Interviews, Essays, Etc.

Exploring, Through Design, the Big Ideas and Issues of Our Time
December 13, 2011

I was asked to identify some “notable design books” I came across during my 25 years as editor in chief of Metropolis (the magazine is 30 this year—2011). I would, instead, like to talk about books that have, or should have, influenced our culture and the design community that gives form to our physical world. My fellow editors and I discussed our readings at planning meetings during which we shaped and strengthened our editorial commitment to exploring, though design, the big ideas and issues of our time.

Among the first titles we immersed ourselves in were two from Neil Postman: Amusing Ourselves to Death: Public Discourse in the Age of Show Business (1985) and Technopoly: The Surrender of Culture to Technology (1993). Both books sent up warning signs about Americans’ (designers included) blind embrace of technology and the cultural and societal, emotional and physical toll this blind embrace would take. Postman warned against context-free information as he wrote, “The milieu in which Technopoly [which he located in the U. S. at the time]flourishes is one in which the tie between information and human purpose is severed, i.e., information appears indiscriminately, directed at no one in particular, in enormous volume and high speeds, and disconnected from theory, meaning, or purpose.” The “information glut” we are enslaved by today (how many emails, tweets, Facebook and LinkedIn entries, and must-see blogs do you click on every day?) seems to have disconnected us from everything but “data.” Is it time to revisit Postman? I say, yes. We need to bring his clear thinking about what makes us human into our discussions of everything that occupies designers, from software to classrooms, from smartphones to cities. By and large, Postman’s thinking did eventually reach the design community. Long known for chattering about the great and beautiful things they “create,” designers are now deeply engaged with the large issues that shape our world: technology and sustainability (both environmental and social).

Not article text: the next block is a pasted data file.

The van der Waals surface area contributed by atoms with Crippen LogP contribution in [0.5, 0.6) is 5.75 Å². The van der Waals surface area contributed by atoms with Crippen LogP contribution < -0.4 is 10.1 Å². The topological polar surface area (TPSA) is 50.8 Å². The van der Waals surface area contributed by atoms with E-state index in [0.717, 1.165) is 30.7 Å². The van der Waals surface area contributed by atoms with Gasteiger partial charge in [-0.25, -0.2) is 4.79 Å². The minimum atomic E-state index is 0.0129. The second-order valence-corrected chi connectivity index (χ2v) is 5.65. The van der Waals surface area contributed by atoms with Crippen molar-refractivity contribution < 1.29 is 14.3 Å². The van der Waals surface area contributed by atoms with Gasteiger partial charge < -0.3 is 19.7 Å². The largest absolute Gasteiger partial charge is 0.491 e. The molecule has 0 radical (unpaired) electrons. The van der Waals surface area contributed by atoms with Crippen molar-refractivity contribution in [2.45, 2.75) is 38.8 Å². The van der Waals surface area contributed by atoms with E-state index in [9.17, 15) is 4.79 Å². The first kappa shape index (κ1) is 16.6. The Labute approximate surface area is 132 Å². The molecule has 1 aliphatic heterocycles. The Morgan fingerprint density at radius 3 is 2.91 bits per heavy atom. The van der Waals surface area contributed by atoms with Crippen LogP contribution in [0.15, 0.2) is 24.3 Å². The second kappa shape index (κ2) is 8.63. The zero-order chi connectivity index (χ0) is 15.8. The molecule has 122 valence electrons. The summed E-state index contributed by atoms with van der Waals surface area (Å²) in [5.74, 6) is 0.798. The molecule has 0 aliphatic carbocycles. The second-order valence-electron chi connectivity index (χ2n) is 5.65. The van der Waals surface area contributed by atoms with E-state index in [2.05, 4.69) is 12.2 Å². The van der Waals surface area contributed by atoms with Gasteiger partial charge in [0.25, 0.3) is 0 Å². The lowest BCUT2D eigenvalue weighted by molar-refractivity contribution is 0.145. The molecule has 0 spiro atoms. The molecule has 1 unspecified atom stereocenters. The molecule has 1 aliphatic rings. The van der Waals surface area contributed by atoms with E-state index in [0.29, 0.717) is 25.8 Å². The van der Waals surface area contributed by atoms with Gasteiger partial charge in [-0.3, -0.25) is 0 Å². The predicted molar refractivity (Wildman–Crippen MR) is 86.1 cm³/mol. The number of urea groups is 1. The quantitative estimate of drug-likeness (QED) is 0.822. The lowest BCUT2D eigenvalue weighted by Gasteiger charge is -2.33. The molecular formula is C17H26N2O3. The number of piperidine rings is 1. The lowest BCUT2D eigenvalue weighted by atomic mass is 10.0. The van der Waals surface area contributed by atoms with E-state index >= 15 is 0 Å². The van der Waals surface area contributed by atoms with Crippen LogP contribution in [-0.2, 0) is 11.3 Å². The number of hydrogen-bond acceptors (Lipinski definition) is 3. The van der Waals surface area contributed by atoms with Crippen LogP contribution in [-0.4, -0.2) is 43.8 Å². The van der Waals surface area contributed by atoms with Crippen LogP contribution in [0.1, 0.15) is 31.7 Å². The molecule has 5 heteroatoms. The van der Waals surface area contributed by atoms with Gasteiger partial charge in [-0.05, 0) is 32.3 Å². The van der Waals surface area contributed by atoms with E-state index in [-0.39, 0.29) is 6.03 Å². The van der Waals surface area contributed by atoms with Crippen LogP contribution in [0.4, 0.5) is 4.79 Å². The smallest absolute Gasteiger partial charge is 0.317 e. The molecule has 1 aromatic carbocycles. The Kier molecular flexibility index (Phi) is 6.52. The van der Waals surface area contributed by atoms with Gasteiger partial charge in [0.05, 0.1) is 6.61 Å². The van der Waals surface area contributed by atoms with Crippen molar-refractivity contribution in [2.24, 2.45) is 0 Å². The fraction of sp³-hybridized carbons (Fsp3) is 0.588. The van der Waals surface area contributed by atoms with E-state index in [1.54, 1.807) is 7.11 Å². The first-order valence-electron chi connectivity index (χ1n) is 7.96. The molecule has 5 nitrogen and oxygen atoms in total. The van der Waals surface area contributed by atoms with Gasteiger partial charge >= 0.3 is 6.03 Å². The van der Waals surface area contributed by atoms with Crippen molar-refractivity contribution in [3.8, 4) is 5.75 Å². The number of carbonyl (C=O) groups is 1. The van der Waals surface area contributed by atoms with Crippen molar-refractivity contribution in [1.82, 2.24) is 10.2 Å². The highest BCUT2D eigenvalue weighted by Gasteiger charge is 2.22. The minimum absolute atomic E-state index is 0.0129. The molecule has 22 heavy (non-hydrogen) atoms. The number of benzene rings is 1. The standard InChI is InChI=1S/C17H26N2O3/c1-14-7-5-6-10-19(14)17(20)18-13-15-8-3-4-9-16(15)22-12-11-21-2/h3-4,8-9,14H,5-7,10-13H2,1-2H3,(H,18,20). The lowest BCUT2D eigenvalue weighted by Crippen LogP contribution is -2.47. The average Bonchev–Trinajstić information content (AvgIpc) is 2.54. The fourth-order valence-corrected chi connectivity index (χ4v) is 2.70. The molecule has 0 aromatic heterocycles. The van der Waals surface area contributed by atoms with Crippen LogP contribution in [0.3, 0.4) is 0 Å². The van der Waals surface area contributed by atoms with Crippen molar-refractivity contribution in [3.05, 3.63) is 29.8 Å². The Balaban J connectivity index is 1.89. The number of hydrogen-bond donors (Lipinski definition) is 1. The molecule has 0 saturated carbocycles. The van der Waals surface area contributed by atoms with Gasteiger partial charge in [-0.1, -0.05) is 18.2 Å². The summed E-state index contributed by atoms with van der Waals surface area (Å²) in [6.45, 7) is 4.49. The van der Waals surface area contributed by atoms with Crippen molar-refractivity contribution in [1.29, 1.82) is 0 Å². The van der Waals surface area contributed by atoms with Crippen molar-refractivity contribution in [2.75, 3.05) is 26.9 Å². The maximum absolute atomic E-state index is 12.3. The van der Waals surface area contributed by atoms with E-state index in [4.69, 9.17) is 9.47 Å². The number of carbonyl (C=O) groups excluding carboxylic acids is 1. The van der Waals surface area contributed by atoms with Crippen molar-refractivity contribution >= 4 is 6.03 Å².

Designers’ almost universal acceptance of an amnesiac modernism, with little regard for the wisdom of the ages—tried and true approaches to things like siting a building to take advantage of sun, wind, and vegetation—have now been recognized as dangerously narrow in focus. Bill McKibben’s 1993 book The Age of Missing Information, was, for our editorial staff, a wake up call even as we were bombarded by concepts like the “information age,” the “explosion” of information, and the information “revolution.” McKibben made us think deeper. As we hungered to know more about what came to be called “sustainable” or “green,” a shift away from purely formal architecture to a more nuanced, informed, connected design began to brew. What McKibben wrote resonated with us: “We also live at a moment of deep ignorance, when vital knowledge that humans have always possessed about who we are and where we live seems beyond our reach. An Unenlightenment. An age of missing information.” These words continue to be powerful provocations, even 18 years after they were written. Today architects are learning how previous generations designed buildings before air-conditioning put us into sealed glass boxes and gave us frozen air. While we were always on the lookout for buildings that took advantage of natural systems, that found inventive ways to integrate biology with technology, such designs were hard to find in the beginning; today they are commonplace.

When Paul Hawken’s book The Ecology of Commerce was published in 1993, it called attention to the wasteful practices of industry, blindly aided by industrial designers. Hawken’s thesis, that business had the power to provide real solutions to our global ecological crisis, which has been brewing since the Industrial Revolution, gave us hope that some real change might be coming. “The promise of business,” he wrote, “is to increase the general well-being of humankind through service, creative invention, and ethical philosophy. Making money is, on its own terms, totally meaningless, an insufficient pursuit for the complex and decaying world we live in.” Lo and behold, one industrialist did come forward, and it was someone whose business was closely connected to the architecture and interior design communities. Ray Anderson, recently deceased, then chairman of Interface, became an agent of change for the notoriously dirty carpet industry, eventually earning the title of the Greenest CEO in America. He appeared at design conferences, keynoting conventions like the American Society of Interior Designers’ annual meeting, preaching sustainability, and showing how everything from manufacturing-plant design to product design can work to reduce (and eventually eliminate) the use of virgin fossil fuels. We followed his many speeches and read his 1998 book, Mid-Course Correction: Toward a Sustainable Enterprise, The Interface Model, and later, in 2009, Confessions of a Radical Industrialist: Profits, People, Purpose—Doing Business by Respecting the Earth. It was Ray who introduced us to Daniel Quinn’s book Ishmael (1992), a riveting and totally credible account of a captive gorilla who asks, “Is it man’s destiny to rule the world? Or is a higher destiny possible for him—one more wonderful than man has ever imagined for himself?” I am happy to report that designers are now at the forefront of creating that “higher destiny.”

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